Hagan: Difficult decisions ahead on sequestration

Feb. 27, 2013 @ 09:46 AM

U.S. Sen. Kay Hagan, D-North Carolina, called on her constituents to let lawmakers in Washington about the potential damages impending sequestration will have on the state.

In a telephone press conference with reporters Tuesday, Hagan said that if sequestration, or across-the-board federal budget cuts, are allowed to go into effect, the ramifications will be felt by most in North Carolina. The cuts for the current fiscal year will go into effect unless Congress acts by Friday.

“I don’t think the middle class should keep paying the price when Washington can’t work together,” Hagan said.

According to a report from the White House Budget Office, the state stands to lose up to 22,000 civilian Department of Defense employees this year which, Hagan said, will have a far-reaching impact on the entire state.

“That is damaging to our middle class families,” Hagan said. “If we cut $120 million out of their pay, we are looking at small businesses, restaurants and others that have been working to get back on their feet being effected by these cuts.”

The report also indicated that $141 million in base operations would be cut for the Army and Air Force along with a complete cancellation of aircraft depot maintenance at the U.S. Navy facility in Cherry Point.

“The furlough notices are going out as we speak and that is about 22,000 in North Carolina,” Hagan said. “I have had small businesses that have contracts with the Department of Defense that have been told their contracts are no longer valid and they are looking at laying people off because of that.”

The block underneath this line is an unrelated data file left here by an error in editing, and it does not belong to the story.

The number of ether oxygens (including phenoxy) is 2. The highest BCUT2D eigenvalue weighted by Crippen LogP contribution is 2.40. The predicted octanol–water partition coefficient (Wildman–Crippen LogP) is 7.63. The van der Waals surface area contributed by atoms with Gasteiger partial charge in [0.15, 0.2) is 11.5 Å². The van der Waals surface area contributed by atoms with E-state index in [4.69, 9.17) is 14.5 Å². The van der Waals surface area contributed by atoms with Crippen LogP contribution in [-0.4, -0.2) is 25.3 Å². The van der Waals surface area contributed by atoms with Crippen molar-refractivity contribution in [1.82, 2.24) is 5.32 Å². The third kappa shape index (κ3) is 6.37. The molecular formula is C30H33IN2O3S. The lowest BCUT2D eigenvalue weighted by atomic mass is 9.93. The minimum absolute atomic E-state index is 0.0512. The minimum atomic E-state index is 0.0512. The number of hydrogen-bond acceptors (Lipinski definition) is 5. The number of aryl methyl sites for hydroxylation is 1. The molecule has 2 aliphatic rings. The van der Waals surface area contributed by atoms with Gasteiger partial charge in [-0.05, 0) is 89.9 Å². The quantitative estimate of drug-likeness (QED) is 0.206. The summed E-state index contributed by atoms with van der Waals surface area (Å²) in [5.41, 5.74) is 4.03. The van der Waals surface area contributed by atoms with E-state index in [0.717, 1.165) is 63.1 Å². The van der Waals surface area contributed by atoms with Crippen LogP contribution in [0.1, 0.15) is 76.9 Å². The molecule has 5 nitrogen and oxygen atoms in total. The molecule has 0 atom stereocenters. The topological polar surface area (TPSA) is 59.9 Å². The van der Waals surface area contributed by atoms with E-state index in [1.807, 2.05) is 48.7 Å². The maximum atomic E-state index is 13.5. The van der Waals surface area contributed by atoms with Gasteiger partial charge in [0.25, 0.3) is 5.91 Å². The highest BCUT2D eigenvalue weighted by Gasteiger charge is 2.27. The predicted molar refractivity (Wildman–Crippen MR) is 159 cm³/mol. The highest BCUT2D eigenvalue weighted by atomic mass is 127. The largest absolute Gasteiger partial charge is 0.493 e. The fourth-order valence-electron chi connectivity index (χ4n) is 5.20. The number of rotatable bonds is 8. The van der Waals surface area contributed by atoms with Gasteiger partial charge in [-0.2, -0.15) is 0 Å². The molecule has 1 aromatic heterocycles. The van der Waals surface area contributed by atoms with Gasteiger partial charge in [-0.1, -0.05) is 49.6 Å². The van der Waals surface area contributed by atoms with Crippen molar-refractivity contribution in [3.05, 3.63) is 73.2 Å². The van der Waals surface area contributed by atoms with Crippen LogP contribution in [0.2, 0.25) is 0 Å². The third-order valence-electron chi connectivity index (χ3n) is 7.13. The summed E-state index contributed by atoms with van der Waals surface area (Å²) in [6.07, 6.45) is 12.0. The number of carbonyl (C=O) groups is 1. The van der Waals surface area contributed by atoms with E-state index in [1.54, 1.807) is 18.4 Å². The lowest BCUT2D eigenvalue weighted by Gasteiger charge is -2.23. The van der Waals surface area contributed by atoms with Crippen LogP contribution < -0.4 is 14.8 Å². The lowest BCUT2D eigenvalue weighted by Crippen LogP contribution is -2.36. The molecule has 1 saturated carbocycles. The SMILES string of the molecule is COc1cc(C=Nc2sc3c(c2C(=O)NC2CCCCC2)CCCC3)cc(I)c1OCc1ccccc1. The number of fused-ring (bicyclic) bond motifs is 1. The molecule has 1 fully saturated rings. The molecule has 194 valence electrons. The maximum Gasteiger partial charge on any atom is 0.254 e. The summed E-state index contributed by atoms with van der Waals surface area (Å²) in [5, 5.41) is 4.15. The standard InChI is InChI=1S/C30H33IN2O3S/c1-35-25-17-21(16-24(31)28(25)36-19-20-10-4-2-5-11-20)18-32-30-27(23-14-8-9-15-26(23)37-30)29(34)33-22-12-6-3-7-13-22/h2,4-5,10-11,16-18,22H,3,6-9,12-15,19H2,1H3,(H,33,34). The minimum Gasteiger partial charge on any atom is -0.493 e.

In addition, the state stands to lose $25.4 million in funding for primary and secondary education. The White House report said that leaves up to 350 teacher and teacher aide jobs at risk.

“We need to work to reduce spending in a resourceful way,” Hagan said. “This is not the way we should be working and we certainly need to be working on both sides of the aisle and in both chambers.”

Congressional Republicans have balked at White House requests to couple some budget cuts with an increase in taxes on the wealthy. Republican leadership has said they want “significant” budget reduction.

Hagan countered by saying that over the last four years Congress has cut $2.5 trillion from the federal deficit and trimmed spending by $1.4 trillion.

She said if the cuts go into effect they will be “immediate and long term.” However, even if Congress does not reach a resolution by Friday, she said they will continue to negotiate to solve the problem.

“I am hoping that we can get something done,” Hagan said. “I am troubled by the sense of inevitability of that happening on Friday.”